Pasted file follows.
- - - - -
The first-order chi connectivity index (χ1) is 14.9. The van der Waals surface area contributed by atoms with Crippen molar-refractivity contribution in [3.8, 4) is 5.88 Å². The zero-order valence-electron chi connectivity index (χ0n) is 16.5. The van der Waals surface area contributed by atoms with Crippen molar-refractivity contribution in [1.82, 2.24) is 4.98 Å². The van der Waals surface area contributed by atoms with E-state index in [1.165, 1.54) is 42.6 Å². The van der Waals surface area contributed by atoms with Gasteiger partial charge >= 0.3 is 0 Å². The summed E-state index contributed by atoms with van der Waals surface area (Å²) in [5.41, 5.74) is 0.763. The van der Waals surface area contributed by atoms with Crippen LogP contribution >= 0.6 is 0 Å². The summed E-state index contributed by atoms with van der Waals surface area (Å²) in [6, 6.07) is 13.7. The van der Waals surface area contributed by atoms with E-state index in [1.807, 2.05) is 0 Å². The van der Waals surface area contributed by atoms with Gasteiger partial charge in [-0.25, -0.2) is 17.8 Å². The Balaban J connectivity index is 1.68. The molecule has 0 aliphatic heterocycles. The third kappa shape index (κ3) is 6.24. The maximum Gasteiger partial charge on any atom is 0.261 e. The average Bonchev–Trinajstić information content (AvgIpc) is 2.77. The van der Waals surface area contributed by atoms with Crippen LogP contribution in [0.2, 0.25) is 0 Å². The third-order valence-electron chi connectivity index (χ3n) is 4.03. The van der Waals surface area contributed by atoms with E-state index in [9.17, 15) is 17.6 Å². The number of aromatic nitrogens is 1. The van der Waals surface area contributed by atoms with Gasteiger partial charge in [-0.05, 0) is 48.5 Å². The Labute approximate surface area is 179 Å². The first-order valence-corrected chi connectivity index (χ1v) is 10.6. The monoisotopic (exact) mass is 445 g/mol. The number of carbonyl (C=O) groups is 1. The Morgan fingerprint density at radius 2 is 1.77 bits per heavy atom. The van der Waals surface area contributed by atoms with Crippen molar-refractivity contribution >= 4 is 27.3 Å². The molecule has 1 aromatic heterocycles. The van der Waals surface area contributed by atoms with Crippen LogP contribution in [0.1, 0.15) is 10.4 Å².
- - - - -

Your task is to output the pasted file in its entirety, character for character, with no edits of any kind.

The first-order chi connectivity index (χ1) is 14.9. The van der Waals surface area contributed by atoms with Crippen molar-refractivity contribution in [3.8, 4) is 5.88 Å². The zero-order valence-electron chi connectivity index (χ0n) is 16.5. The van der Waals surface area contributed by atoms with Crippen molar-refractivity contribution in [1.82, 2.24) is 4.98 Å². The van der Waals surface area contributed by atoms with E-state index in [1.165, 1.54) is 42.6 Å². The van der Waals surface area contributed by atoms with Gasteiger partial charge >= 0.3 is 0 Å². The summed E-state index contributed by atoms with van der Waals surface area (Å²) in [5.41, 5.74) is 0.763. The van der Waals surface area contributed by atoms with Crippen LogP contribution >= 0.6 is 0 Å². The summed E-state index contributed by atoms with van der Waals surface area (Å²) in [6, 6.07) is 13.7. The van der Waals surface area contributed by atoms with E-state index in [1.807, 2.05) is 0 Å². The van der Waals surface area contributed by atoms with Gasteiger partial charge in [-0.25, -0.2) is 17.8 Å². The Balaban J connectivity index is 1.68. The molecule has 0 aliphatic heterocycles. The third kappa shape index (κ3) is 6.24. The maximum Gasteiger partial charge on any atom is 0.261 e. The average Bonchev–Trinajstić information content (AvgIpc) is 2.77. The van der Waals surface area contributed by atoms with Crippen LogP contribution in [0.2, 0.25) is 0 Å². The third-order valence-electron chi connectivity index (χ3n) is 4.03. The van der Waals surface area contributed by atoms with E-state index in [9.17, 15) is 17.6 Å². The number of aromatic nitrogens is 1. The van der Waals surface area contributed by atoms with Gasteiger partial charge in [-0.05, 0) is 48.5 Å². The Labute approximate surface area is 179 Å². The first-order valence-corrected chi connectivity index (χ1v) is 10.6. The monoisotopic (exact) mass is 445 g/mol. The number of carbonyl (C=O) groups is 1. The Morgan fingerprint density at radius 2 is 1.77 bits per heavy atom. The van der Waals surface area contributed by atoms with Crippen molar-refractivity contribution >= 4 is 27.3 Å². The molecule has 1 aromatic heterocycles. The van der Waals surface area contributed by atoms with Crippen LogP contribution in [0.1, 0.15) is 10.4 Å².